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EU points finger at Russia, China amid flood of virus disinformation

The European Union wants social media platforms to do more to counter harmful health hoaxes and conspiracy theories linked to the Covid-19 pandemic - much of it from Russia or China.

Brussels, 10 June 2020 (dpa/MIA) – The European Union wants social media platforms to do more to counter harmful health hoaxes and conspiracy theories linked to the Covid-19 pandemic – much of it from Russia or China.

EU experts have observed a “massive wave” of poor health care advice, false claims and online scams, but also attempts by foreign actors to intervene in domestic EU debates, according to a new communication from the European Commission.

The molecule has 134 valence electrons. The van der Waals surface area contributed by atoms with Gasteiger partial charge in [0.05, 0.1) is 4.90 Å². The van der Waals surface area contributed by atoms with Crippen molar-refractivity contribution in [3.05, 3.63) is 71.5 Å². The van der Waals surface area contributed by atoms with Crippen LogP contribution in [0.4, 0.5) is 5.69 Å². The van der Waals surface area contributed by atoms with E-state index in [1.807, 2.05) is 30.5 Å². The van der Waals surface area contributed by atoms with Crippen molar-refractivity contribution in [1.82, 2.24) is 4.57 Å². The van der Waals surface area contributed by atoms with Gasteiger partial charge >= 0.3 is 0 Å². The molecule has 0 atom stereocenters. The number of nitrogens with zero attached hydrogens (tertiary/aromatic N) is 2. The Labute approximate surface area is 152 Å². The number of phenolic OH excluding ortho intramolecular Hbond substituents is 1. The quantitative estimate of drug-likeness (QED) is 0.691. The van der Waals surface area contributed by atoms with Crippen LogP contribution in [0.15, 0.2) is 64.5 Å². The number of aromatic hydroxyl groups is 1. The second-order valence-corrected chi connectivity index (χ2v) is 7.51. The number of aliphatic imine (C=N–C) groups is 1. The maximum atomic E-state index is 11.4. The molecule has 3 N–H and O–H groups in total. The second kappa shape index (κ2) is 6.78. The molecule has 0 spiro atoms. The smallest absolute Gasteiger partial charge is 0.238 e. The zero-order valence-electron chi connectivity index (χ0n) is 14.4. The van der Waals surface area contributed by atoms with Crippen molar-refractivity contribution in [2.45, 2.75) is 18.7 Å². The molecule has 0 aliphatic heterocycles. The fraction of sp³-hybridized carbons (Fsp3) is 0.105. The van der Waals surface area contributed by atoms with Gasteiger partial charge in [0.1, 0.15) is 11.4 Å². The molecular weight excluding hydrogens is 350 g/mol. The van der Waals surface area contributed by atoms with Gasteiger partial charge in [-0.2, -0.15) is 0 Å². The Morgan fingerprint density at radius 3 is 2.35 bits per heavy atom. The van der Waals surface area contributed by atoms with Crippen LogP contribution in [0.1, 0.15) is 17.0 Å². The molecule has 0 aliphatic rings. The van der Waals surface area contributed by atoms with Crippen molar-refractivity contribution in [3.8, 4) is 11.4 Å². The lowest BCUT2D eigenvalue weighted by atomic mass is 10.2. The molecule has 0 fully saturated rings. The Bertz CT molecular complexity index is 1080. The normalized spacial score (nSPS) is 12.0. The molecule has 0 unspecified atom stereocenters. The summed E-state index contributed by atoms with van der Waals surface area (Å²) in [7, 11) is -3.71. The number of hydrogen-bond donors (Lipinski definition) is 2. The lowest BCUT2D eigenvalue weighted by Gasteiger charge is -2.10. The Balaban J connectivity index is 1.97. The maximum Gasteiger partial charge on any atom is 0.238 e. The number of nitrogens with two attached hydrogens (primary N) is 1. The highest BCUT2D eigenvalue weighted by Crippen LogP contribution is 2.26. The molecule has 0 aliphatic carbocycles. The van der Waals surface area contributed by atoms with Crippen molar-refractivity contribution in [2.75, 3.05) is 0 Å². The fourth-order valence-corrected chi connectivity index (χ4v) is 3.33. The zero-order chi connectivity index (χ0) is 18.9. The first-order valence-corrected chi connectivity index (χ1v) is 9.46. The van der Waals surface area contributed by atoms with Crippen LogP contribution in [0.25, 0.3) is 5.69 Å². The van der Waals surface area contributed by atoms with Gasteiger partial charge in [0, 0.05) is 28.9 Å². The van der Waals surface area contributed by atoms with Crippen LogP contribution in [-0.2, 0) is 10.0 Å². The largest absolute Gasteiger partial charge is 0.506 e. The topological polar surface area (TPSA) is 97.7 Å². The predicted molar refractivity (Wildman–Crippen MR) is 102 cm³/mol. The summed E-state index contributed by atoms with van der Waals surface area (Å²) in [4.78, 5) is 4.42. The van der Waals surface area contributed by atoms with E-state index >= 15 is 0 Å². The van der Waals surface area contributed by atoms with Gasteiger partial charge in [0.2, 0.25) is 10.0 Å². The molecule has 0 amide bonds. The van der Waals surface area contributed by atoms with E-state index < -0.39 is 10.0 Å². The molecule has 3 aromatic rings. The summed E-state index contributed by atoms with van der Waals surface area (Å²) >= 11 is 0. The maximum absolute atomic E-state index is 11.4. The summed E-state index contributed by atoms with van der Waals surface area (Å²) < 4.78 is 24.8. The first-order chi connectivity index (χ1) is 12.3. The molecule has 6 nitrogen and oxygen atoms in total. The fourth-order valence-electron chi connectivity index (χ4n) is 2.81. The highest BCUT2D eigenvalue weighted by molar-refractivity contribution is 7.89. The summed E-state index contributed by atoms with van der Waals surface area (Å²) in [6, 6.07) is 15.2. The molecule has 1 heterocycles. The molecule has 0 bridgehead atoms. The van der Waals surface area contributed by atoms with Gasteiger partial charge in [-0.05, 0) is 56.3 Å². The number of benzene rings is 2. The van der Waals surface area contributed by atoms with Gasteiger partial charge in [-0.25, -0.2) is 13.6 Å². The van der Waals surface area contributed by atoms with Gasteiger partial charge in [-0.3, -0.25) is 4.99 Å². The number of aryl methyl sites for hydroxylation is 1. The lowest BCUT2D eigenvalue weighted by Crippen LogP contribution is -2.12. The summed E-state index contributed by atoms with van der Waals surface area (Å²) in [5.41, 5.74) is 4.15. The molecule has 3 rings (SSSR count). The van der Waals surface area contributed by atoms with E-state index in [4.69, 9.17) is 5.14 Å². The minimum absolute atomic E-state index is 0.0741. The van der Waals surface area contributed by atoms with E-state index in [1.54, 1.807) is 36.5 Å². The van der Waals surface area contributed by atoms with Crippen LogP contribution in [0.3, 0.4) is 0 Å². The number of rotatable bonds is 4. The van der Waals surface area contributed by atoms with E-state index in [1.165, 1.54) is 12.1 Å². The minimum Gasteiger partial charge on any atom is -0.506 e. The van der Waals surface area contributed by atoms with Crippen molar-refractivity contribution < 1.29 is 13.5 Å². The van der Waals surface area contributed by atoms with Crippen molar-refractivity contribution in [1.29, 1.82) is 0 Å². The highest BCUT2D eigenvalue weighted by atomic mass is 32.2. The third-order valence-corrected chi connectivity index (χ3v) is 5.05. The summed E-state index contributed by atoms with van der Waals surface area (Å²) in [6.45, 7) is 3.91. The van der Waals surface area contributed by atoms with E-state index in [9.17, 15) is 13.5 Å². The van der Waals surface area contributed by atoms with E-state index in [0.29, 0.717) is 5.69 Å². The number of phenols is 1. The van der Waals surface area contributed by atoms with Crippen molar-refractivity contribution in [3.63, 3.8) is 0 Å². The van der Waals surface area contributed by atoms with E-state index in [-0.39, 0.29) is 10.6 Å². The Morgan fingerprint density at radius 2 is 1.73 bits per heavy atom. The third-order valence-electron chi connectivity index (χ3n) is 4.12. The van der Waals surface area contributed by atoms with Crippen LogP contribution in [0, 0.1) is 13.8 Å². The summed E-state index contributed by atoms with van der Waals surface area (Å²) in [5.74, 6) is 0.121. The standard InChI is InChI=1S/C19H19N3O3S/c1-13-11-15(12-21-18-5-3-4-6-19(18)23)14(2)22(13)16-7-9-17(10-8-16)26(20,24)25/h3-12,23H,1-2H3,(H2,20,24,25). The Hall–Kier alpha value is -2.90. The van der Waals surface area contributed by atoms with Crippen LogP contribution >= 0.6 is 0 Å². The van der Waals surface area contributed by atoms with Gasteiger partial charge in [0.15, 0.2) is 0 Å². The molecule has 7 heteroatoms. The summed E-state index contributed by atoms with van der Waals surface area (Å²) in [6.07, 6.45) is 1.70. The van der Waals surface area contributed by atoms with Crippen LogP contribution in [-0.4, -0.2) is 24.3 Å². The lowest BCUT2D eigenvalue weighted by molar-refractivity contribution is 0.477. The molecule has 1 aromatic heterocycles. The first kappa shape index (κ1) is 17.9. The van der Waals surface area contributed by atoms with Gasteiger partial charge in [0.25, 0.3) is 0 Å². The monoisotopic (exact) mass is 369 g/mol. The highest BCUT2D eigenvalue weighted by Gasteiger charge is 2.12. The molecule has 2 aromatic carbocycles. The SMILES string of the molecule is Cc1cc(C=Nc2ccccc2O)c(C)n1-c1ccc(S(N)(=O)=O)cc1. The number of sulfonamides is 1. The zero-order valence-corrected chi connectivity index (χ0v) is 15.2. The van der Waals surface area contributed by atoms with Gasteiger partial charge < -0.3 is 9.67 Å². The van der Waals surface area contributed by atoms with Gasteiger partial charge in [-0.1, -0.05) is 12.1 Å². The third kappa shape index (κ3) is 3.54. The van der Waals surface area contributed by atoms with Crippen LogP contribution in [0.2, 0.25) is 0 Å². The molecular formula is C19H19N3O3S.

For example, some groups have pushed dangerous assertions that drinking bleach could cure the new coronavirus.

“Belgium’s Poison Control Centre has recorded an increase of 15 per cent in the number of bleach-related incidents,” the report reads.

Brussels has pushed social media platforms to promote official information sources and remove dangerous misleading content.

But it wants companies like Facebook, Twitter and YouTube-owner Google to do more, such as compiling monthly reports.

“We know only as much as platforms tell us. This is not good enough,” Commission Vice President Vera Jourova said on Wednesday in Brussels. “They have to open up and offer more evidence.”

The EU has been actively raising attention about disinformation since 2015, with a programme that mainly focuses on pro-Kremlin sources.

But in the wake of Covid-19, the EU has started expressing concern about China’s official narratives surrounding the pandemic.

The new report names “foreign actors” – namely Beijing and Moscow – that took part in campaigns aimed at undermining the democratic debate in the EU, sometimes focused on polarizing the debates and, at other times, trying to polish up their own image.

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